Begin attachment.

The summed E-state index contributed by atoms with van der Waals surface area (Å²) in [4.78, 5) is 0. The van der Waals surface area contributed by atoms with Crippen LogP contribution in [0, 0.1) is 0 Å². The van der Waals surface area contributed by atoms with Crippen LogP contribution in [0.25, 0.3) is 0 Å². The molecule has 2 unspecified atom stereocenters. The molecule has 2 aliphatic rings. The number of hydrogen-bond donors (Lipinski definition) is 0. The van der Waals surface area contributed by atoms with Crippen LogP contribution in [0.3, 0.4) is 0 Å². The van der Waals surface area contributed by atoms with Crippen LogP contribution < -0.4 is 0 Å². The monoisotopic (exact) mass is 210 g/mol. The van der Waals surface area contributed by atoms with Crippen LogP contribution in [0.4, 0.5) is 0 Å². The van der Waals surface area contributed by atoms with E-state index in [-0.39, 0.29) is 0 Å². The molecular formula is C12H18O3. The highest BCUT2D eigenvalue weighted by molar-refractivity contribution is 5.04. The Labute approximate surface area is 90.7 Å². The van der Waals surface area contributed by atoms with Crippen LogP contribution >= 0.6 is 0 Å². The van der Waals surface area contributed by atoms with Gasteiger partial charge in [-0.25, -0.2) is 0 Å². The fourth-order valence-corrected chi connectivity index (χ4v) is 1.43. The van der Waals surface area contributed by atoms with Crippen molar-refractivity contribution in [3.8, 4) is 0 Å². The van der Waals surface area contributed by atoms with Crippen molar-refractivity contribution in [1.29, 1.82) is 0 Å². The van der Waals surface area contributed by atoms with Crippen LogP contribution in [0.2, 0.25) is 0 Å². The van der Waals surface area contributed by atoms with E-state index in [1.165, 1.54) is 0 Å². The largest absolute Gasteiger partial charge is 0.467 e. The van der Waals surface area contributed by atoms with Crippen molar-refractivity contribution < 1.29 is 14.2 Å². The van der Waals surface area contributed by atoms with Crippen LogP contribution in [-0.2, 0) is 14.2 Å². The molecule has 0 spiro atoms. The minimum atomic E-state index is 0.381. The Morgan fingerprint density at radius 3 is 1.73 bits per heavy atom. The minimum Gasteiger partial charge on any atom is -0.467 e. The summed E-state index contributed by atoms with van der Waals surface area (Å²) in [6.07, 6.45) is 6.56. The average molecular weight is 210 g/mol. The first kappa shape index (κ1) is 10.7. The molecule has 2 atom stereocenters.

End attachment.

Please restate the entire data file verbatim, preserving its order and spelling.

The summed E-state index contributed by atoms with van der Waals surface area (Å²) in [4.78, 5) is 0. The van der Waals surface area contributed by atoms with Crippen LogP contribution in [0, 0.1) is 0 Å². The van der Waals surface area contributed by atoms with Crippen LogP contribution in [0.25, 0.3) is 0 Å². The molecule has 2 unspecified atom stereocenters. The molecule has 2 aliphatic rings. The number of hydrogen-bond donors (Lipinski definition) is 0. The van der Waals surface area contributed by atoms with Crippen LogP contribution in [0.3, 0.4) is 0 Å². The van der Waals surface area contributed by atoms with Crippen LogP contribution < -0.4 is 0 Å². The monoisotopic (exact) mass is 210 g/mol. The van der Waals surface area contributed by atoms with Crippen LogP contribution in [0.4, 0.5) is 0 Å². The van der Waals surface area contributed by atoms with E-state index in [-0.39, 0.29) is 0 Å². The molecular formula is C12H18O3. The highest BCUT2D eigenvalue weighted by molar-refractivity contribution is 5.04. The Labute approximate surface area is 90.7 Å². The van der Waals surface area contributed by atoms with Crippen LogP contribution >= 0.6 is 0 Å². The van der Waals surface area contributed by atoms with Gasteiger partial charge in [-0.25, -0.2) is 0 Å². The fourth-order valence-corrected chi connectivity index (χ4v) is 1.43. The van der Waals surface area contributed by atoms with Crippen molar-refractivity contribution in [3.8, 4) is 0 Å². The van der Waals surface area contributed by atoms with Crippen molar-refractivity contribution in [1.29, 1.82) is 0 Å². The van der Waals surface area contributed by atoms with Crippen LogP contribution in [0.2, 0.25) is 0 Å². The van der Waals surface area contributed by atoms with E-state index in [1.165, 1.54) is 0 Å². The largest absolute Gasteiger partial charge is 0.467 e. The van der Waals surface area contributed by atoms with Crippen molar-refractivity contribution < 1.29 is 14.2 Å². The van der Waals surface area contributed by atoms with Crippen LogP contribution in [-0.2, 0) is 14.2 Å². The molecule has 0 spiro atoms. The minimum atomic E-state index is 0.381. The Morgan fingerprint density at radius 3 is 1.73 bits per heavy atom. The minimum Gasteiger partial charge on any atom is -0.467 e. The summed E-state index contributed by atoms with van der Waals surface area (Å²) in [6.07, 6.45) is 6.56. The average molecular weight is 210 g/mol. The first kappa shape index (κ1) is 10.7. The molecule has 2 atom stereocenters.